Backpack Power Plant: You are the Grid

Putting Bourne Energy's BPP on your back is like being able to walk around with 60 solar panels.

Tech Culture
Bourne Energy

Bourne Energy's Backpack Power Plant puts a sub-25-pound, 500-watt-generating hydroelectric plant on your back. That's like being able to walk around with 60 solar panels. And when civilization finally collapses, I'll be dragging mine to an as-yet-undisclosed location.

You can use the BPP-2 in any stream deeper than 4 feet. It also operates silently, with no heat or exhaust emissions, and can be "bottom mounted" for total invisibility: all good things for hiding from the roving hordes of the post-apocalyptic dystopia. The BPP-2 is aimed for the military and can operate in a variety of flow rates, but a $3,000 civilian edition is designed for streams moving 7.5 feet per second.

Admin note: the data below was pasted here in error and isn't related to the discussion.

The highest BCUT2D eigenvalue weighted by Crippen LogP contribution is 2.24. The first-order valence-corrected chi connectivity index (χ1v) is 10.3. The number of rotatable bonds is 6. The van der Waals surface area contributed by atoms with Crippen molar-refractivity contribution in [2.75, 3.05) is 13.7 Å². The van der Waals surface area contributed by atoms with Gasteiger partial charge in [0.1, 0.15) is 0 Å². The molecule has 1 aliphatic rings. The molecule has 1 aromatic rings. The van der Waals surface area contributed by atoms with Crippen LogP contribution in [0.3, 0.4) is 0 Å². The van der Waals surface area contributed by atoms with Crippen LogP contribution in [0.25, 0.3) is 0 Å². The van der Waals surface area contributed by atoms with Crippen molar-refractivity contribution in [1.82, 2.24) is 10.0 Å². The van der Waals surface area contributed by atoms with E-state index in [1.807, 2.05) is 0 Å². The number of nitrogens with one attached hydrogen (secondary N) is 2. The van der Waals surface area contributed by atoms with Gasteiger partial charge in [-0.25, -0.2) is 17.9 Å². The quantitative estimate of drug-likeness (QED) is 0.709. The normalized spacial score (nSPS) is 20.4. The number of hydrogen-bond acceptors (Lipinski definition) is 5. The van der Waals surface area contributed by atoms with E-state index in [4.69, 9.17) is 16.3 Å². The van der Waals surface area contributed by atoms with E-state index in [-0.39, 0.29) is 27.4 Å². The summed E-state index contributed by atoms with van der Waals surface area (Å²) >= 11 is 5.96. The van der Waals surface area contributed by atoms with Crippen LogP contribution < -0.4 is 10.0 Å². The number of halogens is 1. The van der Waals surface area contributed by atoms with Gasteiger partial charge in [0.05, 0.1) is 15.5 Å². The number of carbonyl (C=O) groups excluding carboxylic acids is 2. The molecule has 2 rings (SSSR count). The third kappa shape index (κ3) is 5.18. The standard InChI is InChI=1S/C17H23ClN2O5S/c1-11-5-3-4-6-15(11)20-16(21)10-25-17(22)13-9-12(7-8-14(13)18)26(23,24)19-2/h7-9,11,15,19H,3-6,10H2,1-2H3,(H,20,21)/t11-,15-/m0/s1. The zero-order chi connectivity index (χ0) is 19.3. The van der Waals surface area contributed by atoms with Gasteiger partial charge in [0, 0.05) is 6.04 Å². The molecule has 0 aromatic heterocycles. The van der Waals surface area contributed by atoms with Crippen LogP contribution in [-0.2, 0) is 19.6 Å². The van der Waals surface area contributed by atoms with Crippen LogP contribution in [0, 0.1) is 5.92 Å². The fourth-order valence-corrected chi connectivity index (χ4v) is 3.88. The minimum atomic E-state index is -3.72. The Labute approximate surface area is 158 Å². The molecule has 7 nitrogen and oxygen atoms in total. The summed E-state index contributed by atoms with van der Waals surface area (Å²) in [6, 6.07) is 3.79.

The main target audience for that device is developing countries, where a portable generator of this magnitude could make a huge difference for remote villages and towns. The setup is pretty straightforward, according to Wired:

To install the civilian BPP, you would dig two trenches on opposite sides of a river and insert a lightweight anchor into each. Then, you'd run a synthetic rope between the anchors and the BPP. [The] company designed the system to work like the high-tension mooring systems that hold up floating oil rigs.

Bourne Energy, based in Malibu, Calif., is seeking $4 million in venture funding to take the BPP prototype to production, but you and I both know they've got a hard deadline of 2012 if they really want this thing put to good use.

This story originally appeared on Gizmodo.

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